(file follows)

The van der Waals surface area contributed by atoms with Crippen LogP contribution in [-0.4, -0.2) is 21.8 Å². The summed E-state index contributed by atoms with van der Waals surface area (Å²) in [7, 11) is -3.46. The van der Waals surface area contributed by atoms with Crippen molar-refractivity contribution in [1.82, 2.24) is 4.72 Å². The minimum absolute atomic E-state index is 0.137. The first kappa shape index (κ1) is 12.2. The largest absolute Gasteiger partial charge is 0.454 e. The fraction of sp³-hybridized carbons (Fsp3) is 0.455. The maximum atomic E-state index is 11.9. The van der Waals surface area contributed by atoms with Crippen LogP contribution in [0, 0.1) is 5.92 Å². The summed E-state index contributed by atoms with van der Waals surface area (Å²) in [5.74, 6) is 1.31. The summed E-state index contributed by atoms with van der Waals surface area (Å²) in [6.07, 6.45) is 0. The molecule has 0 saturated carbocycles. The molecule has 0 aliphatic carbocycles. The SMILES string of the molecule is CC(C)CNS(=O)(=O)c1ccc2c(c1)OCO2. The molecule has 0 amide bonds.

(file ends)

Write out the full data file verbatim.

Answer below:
The van der Waals surface area contributed by atoms with Crippen LogP contribution in [-0.4, -0.2) is 21.8 Å². The summed E-state index contributed by atoms with van der Waals surface area (Å²) in [7, 11) is -3.46. The van der Waals surface area contributed by atoms with Crippen molar-refractivity contribution in [1.82, 2.24) is 4.72 Å². The minimum absolute atomic E-state index is 0.137. The first kappa shape index (κ1) is 12.2. The largest absolute Gasteiger partial charge is 0.454 e. The fraction of sp³-hybridized carbons (Fsp3) is 0.455. The maximum atomic E-state index is 11.9. The van der Waals surface area contributed by atoms with Crippen LogP contribution in [0, 0.1) is 5.92 Å². The summed E-state index contributed by atoms with van der Waals surface area (Å²) in [5.74, 6) is 1.31. The summed E-state index contributed by atoms with van der Waals surface area (Å²) in [6.07, 6.45) is 0. The molecule has 0 saturated carbocycles. The molecule has 0 aliphatic carbocycles. The SMILES string of the molecule is CC(C)CNS(=O)(=O)c1ccc2c(c1)OCO2. The molecule has 0 amide bonds.